European Journal of Applied Physiology

, Volume 81, Issue 4, pp 271–274 | Cite as

Cardiovascular responses at the onset of passive leg cycle exercise in paraplegics with spinal cord injury

  • Satoshi Muraki
  • Yoshito Ehara
  • Masahiro Yamasaki
ORIGINAL ARTICLE

Abstract

The purpose of this study was to examine the cardiovascular responses at the onset of passive leg cycle exercise (PLCE) in paraplegics with spinal cord injury (PSCI) to investigate the increase in venous return from the paralyzed lower limbs during PLCE. Six male PSCI having lesions at levels ranging from T8 to L1 and five male able-bodied subjects (ABS) participated in this study. The subjects performed PLCE at pedalling frequencies of 40 rpm for 6 min. Cardiac output (c), stroke volume (SV) and heart rate (fc) were measured before and during PLCE. In the steady state (4th and 5th min) of PLCE, both PSCI and ABS showed a significant increase in c. At the onset of PLCE, however, clear differences in the cardiovascular response were found between PSCI and ABS. The ABS showed a rapid and marked increase in fc and consequently c within 20 s of the onset of PLCE. On the other hand, in PSCI, the c increased more slowly, compared with that in ABS, because of a smaller increase in fc and a delayed increase in SV. The observed delay in the increases of c and SV at the onset of PLCE in PSCI was presumably due to the absence of afferent reflexes from the lower limbs, and to the additional time needed for venous return to arrive at the heart from the passively moved muscles.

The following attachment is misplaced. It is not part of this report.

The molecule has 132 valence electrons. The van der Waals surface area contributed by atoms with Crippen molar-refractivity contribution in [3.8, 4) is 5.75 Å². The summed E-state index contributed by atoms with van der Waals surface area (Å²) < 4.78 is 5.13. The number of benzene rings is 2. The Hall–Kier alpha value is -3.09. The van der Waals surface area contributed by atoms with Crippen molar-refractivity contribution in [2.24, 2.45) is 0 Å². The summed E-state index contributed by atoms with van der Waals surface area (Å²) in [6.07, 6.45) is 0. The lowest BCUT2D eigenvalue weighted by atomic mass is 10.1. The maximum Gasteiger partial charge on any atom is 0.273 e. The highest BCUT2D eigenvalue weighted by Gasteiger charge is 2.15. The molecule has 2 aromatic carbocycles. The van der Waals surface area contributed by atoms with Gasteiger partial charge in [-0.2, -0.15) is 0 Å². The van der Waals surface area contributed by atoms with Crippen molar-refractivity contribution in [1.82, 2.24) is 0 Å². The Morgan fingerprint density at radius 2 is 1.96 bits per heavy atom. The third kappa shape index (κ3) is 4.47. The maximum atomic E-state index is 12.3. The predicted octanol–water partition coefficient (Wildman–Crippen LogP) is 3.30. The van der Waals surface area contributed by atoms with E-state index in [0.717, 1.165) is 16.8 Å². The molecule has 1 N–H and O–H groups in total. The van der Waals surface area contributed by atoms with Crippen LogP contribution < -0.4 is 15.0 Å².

Key words Spinal cord injury Passive exercise Cardiovascular response Venous return Paralyzed lower limbs 

Copyright information

© Springer-Verlag Berlin Heidelberg 2000

Authors and Affiliations

  • Satoshi Muraki
    • 1
  • Yoshito Ehara
    • 2
  • Masahiro Yamasaki
    • 3
  1. 1.Department of Nutrition and Health Sciences, Faculty of Nursing and Nutrition, Siebold University of Nagasaki, 822 Yoshimutago Nagayo-cho, Nishisonogi-gun Nagasaki 851-2195, Japan Fax: +81-95-813-5201 e-mail: smuraki@sun.ac.jpJP
  2. 2.Spinal Cord Injury Center, Fukuoka, JapanJP
  3. 3.Hiroshima University, Hiroshima, JapanJP

Personalised recommendations